- 17 November 2016
- Transport / Logistics Services
DHL has released the fourth edition of its Global Connectedness Index, that is a detailed analysis of the state of globalisation around the world. The DHL report shows that global connectedness, that is measured by cross border flows of trade, capital, information and people has surpassed its 2007 pre-crisis peak during 2014.
In a statement DHL said, “In 2015, globalization’s post-crisis expansion slowed, but the data indicate that it did not go into reverse. Currently available evidence – still preliminary in some areas – suggests that the world was about 8% more connected in 2015 than in 2005.”
The report has shown that the information pillar that is measured by information traffic, telephone call minutes and trade in printed publications, has shown the strongest growth over the reporting period between 2013-15. DHL’s statement added, “The gains in capital and people flows have been more modest, while the decline in the proportion of goods traded across borders – which began in 2012 – accelerated in 2015.”
“Globalization has served as the world’s engine of progress over the past half century,” commented Deutsche Post DHL Group CEO Frank Appel. “The GCI documents that globalization has finally recovered from the financial crisis, but faces an uncertain future. It is imperative that policymakers and business leaders support an environment in which globalization can continue to flourish and improve the lives of citizens around the world.”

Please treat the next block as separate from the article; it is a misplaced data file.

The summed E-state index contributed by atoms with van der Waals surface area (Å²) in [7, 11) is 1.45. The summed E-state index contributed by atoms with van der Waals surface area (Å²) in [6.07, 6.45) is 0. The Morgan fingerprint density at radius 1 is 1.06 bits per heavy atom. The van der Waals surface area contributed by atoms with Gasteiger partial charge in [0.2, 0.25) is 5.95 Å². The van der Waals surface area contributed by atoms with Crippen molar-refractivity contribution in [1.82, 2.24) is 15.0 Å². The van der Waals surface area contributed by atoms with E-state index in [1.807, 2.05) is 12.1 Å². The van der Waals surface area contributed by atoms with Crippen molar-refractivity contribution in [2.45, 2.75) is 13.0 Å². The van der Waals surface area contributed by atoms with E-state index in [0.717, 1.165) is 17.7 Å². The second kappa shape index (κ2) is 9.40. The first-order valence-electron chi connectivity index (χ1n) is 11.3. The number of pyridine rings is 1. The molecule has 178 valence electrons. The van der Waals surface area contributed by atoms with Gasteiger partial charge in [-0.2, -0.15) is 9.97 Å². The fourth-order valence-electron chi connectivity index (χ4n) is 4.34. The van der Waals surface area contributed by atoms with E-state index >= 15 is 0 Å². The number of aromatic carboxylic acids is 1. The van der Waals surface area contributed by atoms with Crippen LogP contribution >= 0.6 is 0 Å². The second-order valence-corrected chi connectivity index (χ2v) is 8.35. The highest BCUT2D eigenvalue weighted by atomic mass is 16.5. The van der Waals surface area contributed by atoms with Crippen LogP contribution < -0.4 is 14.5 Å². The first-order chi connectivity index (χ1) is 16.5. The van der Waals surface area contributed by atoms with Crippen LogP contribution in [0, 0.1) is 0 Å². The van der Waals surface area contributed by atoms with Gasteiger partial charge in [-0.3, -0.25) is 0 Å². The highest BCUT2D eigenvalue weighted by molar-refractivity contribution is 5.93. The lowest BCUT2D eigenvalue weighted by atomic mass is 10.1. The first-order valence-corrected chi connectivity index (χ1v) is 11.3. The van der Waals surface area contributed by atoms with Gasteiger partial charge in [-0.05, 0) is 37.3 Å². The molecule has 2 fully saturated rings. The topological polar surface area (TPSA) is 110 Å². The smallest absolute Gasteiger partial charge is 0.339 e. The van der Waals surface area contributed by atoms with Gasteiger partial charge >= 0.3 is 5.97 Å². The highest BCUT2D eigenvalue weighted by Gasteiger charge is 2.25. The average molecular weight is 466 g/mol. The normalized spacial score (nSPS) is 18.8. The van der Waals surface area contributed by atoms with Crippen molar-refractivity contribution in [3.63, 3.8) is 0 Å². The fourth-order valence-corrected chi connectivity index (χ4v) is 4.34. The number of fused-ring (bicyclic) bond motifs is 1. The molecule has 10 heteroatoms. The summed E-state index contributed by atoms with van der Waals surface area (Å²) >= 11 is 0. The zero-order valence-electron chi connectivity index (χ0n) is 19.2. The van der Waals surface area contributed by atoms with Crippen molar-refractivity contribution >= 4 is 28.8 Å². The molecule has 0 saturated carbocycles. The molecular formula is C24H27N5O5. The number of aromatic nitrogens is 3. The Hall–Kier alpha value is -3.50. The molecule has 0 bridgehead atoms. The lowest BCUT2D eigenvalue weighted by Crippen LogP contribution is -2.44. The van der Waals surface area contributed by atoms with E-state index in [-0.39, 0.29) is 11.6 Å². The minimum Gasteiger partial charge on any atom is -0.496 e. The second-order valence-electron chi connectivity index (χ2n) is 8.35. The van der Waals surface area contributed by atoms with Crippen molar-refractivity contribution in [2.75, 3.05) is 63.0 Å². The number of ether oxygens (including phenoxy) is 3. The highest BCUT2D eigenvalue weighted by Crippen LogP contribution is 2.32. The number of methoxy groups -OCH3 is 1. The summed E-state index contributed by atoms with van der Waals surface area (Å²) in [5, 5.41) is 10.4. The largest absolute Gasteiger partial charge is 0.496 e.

The research on the GCI was led by internationally acclaimed globalization expert Pankaj Ghemawat, who highlighted how emerging economies still lag behind on global connectedness. “Advanced economies are about four times as deeply integrated into international capital flows, five times as much on people flows, and nine times with respect to information flows,” Ghemawat commented. The GCI also notes that if emerging economies become more similar to advanced economies in terms of their connectedness levels, this would provide a powerful boost to overall connectedness.
The 2016 edition also documents a rising proportion of internet traffic crossing national borders, even as international trade and information flows lag their potential. “This underscores the tremendous headroom available for international e-commerce to boost business activity and expand the options available to consumers around the world,” commented Jürgen Gerdes, CEO Post – eCommerce – Parcel, Deutsche Post DHL Group.
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